Farmers left frustrated at hemp auction

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Day 2 of hemp auction

Day 2 of hemp auction

There were high hopes for what’s being billed as the largest hemp auction in the world at the Williamson County Expo.

But some sellers have left early, frustrated at the bids.

“I hope I don’t have to drive back with all this hemp,” said hemp farmer Ryan Rowlett of Greeneville, Tennessee.

But later that day after News 2 interviewed Rowlett, that’s exactly what he ended up doing hauling all 2,500 pounds of biomass back to his farm.

“I was hoping there would be buyers there bidding against each other and drive up the price,” said Rowlett.

The auction is supposed to help farmers get a fair market price for their crop, but things spiraled downhill.

According to the Hemp Daily Bulletin, the market value of hemp biomass averages anywhere from $1 to $2 per percent of CBD per pound.

But the bidding at the auction was just a fraction.

“As soon I heard the bid isn’t going above 50 cents, after the fifth or sixth lot didn’t sell, I was like okay,” said Rowlett.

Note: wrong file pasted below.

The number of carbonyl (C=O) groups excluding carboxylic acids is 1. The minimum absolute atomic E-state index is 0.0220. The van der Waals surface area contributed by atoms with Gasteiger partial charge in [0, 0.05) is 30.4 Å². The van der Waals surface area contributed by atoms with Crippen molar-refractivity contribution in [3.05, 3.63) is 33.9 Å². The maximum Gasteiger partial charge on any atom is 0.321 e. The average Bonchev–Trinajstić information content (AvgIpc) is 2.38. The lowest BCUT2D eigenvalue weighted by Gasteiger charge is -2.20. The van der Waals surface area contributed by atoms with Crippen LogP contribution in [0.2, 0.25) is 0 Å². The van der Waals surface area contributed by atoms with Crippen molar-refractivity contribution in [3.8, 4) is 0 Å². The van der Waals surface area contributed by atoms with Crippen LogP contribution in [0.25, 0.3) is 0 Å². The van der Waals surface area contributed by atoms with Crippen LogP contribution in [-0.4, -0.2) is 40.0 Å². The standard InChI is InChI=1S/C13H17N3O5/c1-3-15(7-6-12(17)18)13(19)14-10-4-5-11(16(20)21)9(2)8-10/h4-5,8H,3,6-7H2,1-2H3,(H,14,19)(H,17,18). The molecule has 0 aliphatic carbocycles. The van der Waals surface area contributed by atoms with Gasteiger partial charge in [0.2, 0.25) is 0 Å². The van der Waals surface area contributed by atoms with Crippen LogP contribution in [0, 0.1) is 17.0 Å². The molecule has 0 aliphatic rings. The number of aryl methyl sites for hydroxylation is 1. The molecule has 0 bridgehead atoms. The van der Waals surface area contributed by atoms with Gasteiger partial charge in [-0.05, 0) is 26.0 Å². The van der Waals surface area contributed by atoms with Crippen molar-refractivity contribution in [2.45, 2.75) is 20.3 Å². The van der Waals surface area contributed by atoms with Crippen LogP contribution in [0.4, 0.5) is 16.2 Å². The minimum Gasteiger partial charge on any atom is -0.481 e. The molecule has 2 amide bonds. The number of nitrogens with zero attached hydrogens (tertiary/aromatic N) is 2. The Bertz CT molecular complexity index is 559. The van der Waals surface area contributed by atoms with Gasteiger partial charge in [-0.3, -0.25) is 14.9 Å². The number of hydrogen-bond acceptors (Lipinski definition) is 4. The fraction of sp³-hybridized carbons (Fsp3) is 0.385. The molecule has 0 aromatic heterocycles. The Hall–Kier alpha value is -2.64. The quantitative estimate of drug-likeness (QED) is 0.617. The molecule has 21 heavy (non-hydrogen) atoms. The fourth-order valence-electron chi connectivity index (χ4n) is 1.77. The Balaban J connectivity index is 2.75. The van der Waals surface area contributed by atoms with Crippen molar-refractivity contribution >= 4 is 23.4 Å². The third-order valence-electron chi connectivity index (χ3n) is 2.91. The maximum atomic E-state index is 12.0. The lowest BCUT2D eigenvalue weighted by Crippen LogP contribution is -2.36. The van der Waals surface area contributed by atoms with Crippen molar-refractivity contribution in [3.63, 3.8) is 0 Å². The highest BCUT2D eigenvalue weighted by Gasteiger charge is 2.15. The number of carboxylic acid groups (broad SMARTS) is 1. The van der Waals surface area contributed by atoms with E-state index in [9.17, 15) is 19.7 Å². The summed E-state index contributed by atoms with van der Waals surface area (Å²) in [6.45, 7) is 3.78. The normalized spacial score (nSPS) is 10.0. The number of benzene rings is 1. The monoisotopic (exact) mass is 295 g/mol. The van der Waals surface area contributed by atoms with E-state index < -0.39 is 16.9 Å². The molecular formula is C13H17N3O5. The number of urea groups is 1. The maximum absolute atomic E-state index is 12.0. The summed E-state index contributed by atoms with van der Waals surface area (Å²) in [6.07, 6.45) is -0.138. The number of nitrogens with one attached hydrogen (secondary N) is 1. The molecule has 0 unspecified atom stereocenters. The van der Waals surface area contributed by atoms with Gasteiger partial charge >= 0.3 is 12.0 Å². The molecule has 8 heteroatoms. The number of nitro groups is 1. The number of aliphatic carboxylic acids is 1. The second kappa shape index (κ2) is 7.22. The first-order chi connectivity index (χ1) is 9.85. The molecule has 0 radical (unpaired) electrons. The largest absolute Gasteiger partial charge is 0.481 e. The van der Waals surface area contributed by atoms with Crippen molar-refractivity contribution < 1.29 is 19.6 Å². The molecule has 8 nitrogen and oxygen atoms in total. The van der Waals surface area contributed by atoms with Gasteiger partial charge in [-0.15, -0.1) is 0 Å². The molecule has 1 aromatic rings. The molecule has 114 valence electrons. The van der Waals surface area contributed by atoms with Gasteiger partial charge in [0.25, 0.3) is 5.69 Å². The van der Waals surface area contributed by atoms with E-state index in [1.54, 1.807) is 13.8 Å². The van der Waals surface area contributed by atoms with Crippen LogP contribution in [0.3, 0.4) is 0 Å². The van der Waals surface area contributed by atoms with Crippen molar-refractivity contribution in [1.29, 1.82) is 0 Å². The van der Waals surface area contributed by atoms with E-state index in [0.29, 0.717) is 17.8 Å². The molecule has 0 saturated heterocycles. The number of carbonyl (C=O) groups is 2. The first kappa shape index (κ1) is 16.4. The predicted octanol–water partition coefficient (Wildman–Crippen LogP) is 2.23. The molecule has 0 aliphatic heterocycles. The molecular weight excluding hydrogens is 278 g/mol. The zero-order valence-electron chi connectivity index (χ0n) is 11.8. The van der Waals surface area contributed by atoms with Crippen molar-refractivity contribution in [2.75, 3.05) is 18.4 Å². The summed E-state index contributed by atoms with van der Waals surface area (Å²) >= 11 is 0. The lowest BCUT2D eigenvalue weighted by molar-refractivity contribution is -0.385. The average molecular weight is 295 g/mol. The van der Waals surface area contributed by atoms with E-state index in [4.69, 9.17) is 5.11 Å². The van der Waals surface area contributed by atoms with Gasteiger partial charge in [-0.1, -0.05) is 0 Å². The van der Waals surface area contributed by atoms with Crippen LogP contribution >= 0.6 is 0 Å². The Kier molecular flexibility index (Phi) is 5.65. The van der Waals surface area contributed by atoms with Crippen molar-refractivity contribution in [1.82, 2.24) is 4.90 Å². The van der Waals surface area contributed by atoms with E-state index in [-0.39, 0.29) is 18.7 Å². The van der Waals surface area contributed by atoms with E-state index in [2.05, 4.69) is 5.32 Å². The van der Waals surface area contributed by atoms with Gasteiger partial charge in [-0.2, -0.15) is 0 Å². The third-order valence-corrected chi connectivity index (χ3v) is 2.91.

“It was pretty tough yesterday, but it’s nature of the market,” said Mark Case, founder and CEO of the auction.

Industry experts said the market is still in favor of the buyer.

As bids became lower and lower, Case paused the auction, seeking input from farmers and growers.

“We actually put the growers with the buyers, with their product and they were able to tell about their product and just help get a little more sold,” said Case.

That approach is rare for an auction.

“They tried to get it going again, but it just kind of never broke that ceiling of even like above a dollar a point,” said Rowlett.

Farmers remained hopeful.

Tuesday’s focus of the auction was the most valuable part of the hemp plant – the bud, the smokeable flower, which hopefully means more money for farmers.

Austin Leach came from Paris, Tennessee.

“Seems like smokeable hemp is really taking off, there’s more of a demand,” said Leach.

Larry Brady drove four hours with high hopes.

“It’s been really tough, really tough to sell in Kentucky,” said Brady.

“We feel their pain we really do,” said Case. “We know it’s tough. We’re just going the extra mile to work for them.”

Case said there will be another auction to redo Tuesday’s biomass auction – it’s set for Thursday at 2 p.m.

That’s in addition to the day’s blended oils auction that begins at 10 a.m.

He said there will be more buyers.

https://www.hempauctionmarket.com/

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